Search This Blog

Monday, December 18, 2017

Christmas 1866 at Fort Laramie

In my novelette, A Christmas Promise, I concluded with an author's note about one of the events that took place at Fort Laramie on Christmas night in 1866. Here is a little more detail about that Christmas day.

1858 view of Fort Laramie with walled remains of old Fort John to the left.

Like most frontier forts, Fort Laramie was built in a location based on its strategic value in relation to the surrounding terrain, its access to water, how easy it is to defend, and, in this fort's particular case, because there was an earlier trading fort there that provided a foundation on which to expand. It was not built near large cities with easy access to civilian populations. In other words, it was isolated. This resulted in a dearth of opportunity for recreation and sociability for officers, men and their families. To help make up for that, those stationed at the fort made a special effort at organizing memorable celebrations on certain holidays, including Christmas.

Thanks to the German influence of Prince Albert when he married Queen Victoria of England, Christmas celebrations including Christmas trees, Christmas stockings, special foods, decorations and Christmas caroling and become popular in the United States as well as Great Britain. Much of the information about what was popular in Europe and the eastern United States was passed to the frontier through Godey's Lady's Book.

However, Fort Laramie was not near a pine forest. In fact, wood was scarce. Firewood for use in the fort was obtained from as far away as forty to fifty miles. At the fort, often another type of tree, or even a twig of a tree, was decorated with fruits, nuts, pine cones, and small homemade gifts. Decorations were cleverly devised from pictures clipped out of magazines, old buttons, painted cigar butts, bits of lace and ribbon, egg shells, strings of apples/berries, and paper chains substituted for the classic pine tree of traditional celebrations.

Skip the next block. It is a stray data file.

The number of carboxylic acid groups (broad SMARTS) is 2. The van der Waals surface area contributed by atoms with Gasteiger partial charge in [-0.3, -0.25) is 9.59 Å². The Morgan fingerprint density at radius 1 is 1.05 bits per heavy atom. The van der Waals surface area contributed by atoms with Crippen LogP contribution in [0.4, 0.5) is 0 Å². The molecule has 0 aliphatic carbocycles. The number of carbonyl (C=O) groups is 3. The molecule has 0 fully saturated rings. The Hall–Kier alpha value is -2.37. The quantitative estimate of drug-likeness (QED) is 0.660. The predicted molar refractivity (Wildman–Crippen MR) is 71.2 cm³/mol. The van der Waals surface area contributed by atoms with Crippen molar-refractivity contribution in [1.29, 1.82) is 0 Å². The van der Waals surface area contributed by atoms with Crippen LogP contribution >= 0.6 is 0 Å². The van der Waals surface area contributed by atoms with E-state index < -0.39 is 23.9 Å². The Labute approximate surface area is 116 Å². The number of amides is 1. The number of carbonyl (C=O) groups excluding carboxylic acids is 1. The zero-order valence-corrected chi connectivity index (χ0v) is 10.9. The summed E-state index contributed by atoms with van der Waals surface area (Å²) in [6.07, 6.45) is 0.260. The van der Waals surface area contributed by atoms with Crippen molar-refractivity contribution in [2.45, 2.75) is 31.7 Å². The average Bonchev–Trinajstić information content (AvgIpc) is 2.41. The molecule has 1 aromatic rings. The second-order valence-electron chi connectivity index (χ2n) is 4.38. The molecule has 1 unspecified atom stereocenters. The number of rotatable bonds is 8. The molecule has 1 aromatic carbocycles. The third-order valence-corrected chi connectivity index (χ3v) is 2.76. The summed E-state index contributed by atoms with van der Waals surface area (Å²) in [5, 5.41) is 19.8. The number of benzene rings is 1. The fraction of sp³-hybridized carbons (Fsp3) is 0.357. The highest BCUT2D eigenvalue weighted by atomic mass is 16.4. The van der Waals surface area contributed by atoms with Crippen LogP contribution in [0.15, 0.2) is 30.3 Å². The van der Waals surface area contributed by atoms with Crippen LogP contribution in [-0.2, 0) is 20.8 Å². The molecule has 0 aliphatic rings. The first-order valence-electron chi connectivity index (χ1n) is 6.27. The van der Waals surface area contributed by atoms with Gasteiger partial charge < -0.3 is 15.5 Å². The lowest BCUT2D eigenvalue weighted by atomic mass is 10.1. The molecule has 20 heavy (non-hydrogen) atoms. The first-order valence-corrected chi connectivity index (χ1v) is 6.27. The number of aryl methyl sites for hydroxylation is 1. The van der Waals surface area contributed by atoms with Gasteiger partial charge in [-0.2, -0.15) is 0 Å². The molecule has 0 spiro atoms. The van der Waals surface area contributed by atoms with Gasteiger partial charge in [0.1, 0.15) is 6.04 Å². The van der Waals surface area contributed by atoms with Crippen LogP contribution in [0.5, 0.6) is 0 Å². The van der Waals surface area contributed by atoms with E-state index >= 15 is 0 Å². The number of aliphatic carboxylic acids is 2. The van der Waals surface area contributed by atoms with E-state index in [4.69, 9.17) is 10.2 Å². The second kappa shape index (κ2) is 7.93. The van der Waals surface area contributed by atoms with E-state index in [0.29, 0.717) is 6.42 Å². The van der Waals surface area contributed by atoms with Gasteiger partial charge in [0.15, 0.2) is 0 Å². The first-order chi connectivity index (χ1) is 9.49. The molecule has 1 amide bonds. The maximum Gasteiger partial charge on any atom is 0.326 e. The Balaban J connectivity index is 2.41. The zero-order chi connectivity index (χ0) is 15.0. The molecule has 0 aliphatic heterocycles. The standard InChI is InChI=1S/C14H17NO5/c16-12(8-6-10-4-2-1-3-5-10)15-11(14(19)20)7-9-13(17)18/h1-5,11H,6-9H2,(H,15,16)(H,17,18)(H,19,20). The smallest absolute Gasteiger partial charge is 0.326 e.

If there were children present, the tree might also include tiny hand stitched dolls and children’s mittens added a personal touch, and treats such as candies and sugar cookies. Mrs. Elizabeth Burt, wife of Captain Andrew S. Burt wrote of Christmas at her home, Fort Laramie, in 1866:

“As Christmas approached we made as great an effort as possible to enter into the spirit of the season. We made different kinds of candy… Judge Carter had brought a small supply of gifts in his ox train...The stockings were hung in the, wide open fireplace, down which Santa Claus could descend with ease. My six Sunday school scholars were made happy by homemade candy, ice cream, cookies and doughnuts.”

1877 Old Bedlam

For the adults, the Christmas celebration centered on dances, music and food. Officers, non-commissioned officers and enlisted men did not celebrate together, but there were several social events with feasting, drinking and receptions being enjoyed by nearly all members of the garrison.